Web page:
Module tests are one of the most effective methods of identifying as many errors in the source code as possible early on in the software development process. The special feature: the smallest isolatable components of a program are placed in a neutral test environment. If errors appear, it’s obvious they are occurring in the module being tested, which makes them easy to correct.
Software developers face all sorts of challenges in their daily work. Besides pure programming, concepts and prototypes must be designed for new applications, development steps planned and organised, and interim results analysed. And wherever there are errors or weak points, these also need to be resolved. The trend of increasing complexity in software only makes these tasks more difficult. That’s why modern development work can scarcely be imagined without aids like frameworks – ready-made code structures.
Another essential tool is software development kits (SDKs), which play a central role in typical work with programming languages as well as the platform-specific development and provision of software.
What is an SDK (Software Development Kit)?
A software development kit, or SDK for short, is a package of tools and information that helps developers to create programs in a certain programming language, for a certain platform or application – or even enables them to do so in the first place. Compiling and releasing an SDK is up to the original developer of the respective language or hardware/software, who in turn has a natural interest in helping third-party software for their product or programming language to enter the market. In most cases, software development kits are therefore available to use for free, although the manufacturer can define certain rules and licenses.
Software Development Kit: An SDK (software development kit) is a collection of tools for developing applications for specific hardware/software or in a certain programming language. With some interpreted languages, the SDK can be identical to the run-time environment.
What Does a Software Development Kit Contain?
The composition of an SDK varies from manufacturer to manufacturer. The scope of a kit also depends on whether it is intended for a language, operating system or hardware. Standard components contained in almost all software development kits include the API (or APIs) for connecting new software projects at the level of the source text. These programming interfaces are typically provided with extensive documentation that covers explanations on how to use the API as well as other useful information. This way interested developers can quickly get an overview of whether and how their planned project can be implemented.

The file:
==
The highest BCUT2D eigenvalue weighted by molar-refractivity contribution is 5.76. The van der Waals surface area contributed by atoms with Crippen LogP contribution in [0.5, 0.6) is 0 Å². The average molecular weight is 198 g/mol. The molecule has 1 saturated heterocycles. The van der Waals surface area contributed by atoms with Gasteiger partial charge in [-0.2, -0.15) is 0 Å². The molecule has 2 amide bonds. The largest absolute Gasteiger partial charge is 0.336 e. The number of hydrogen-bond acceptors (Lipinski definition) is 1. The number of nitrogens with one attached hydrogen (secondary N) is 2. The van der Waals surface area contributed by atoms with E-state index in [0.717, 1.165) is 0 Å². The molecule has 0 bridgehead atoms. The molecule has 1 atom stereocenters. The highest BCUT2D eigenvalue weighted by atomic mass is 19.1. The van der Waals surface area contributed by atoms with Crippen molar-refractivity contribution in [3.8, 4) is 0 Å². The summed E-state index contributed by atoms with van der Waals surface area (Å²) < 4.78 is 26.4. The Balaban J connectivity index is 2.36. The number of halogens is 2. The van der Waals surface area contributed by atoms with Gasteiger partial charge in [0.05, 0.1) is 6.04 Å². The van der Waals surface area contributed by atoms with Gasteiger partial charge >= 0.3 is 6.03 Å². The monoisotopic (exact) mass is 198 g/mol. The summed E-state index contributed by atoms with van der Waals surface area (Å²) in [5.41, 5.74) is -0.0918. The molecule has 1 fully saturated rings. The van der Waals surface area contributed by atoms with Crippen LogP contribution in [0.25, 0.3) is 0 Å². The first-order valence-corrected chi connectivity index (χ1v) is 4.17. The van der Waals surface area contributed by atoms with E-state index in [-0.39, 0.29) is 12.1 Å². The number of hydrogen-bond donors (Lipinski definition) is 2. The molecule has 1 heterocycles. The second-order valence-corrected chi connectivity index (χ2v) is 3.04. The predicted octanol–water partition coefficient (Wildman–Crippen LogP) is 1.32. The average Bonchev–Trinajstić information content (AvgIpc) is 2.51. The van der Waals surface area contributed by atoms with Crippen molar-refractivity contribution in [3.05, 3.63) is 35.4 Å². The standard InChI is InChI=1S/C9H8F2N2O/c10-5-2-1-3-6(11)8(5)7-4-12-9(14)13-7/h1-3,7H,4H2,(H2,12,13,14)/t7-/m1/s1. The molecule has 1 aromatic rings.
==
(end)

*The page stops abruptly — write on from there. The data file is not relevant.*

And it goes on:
Instead of SDKs, some manufacturers use alternative names to refer to their software packages. For example, Oracle calls its collection for the distributed programming language Java “JDK” – Java (SE) Development Kit.
A good software development kit should also be supplied with all technical core components such as editors, libraries, run-time and development environments, compilers and debuggers (as well as other test/analysis tools, if available) if they are necessary for development or significantly simplify the development process. Likewise, special drivers and network protocols that are required should also be included. In some cases, manufacturers also add examples or small test projects to their SDKs in order to make it as easy as possible for developers to get started.
Here’s a summary of the components that may be found in software development kits:
- Run-time and development environments
- Network protocols
- Examples/test projects
What Rules or Licenses Might Apply to SDKs?
As mentioned above, most SDKs are available for free. This is primarily because new software for a system or device represents one of the easiest ways for any manufacturer to increase added value for users. This is especially evident with smartphones and tables, which would only garner a fraction of the interest they have without third-party apps. However, certain rules may be tied to the download and use of software development kits.
For example, a manufacturer may only grant access to an SDK if a user agrees not to pass on confidential information. Non-disclosure agreements are especially common for software with secret algorithms and products at an alpha or beta stage. To ensure that the created software is not released under another incompatible license, a software development kit can also be subject to a license. Both proprietary and free licenses are possible here. For this reason, developers should consider the underlying models before they start their work – as shown by the following examples:
- If an SDK has a proprietary license, it is unsuitable for developing open-source software.
- In turn, software development kits with a GNU General Public License (GPL) are not suitable for the development of proprietary applications.
- A software development kit provided under the free GNU Lesser General Public License (LGPL) can also be used for projects with proprietary code elements. However, these kinds of projects must always be created in a way that permits end users to view and modify the open-source component of the software at any time.
Open-source applications like LibreOffice or Mozilla Firefox are continuously being developed thanks to software development kits: Both amateurs and professional developers use the SDKs of these free programs to code new designs or functional expansions, which they then make available to the whole community.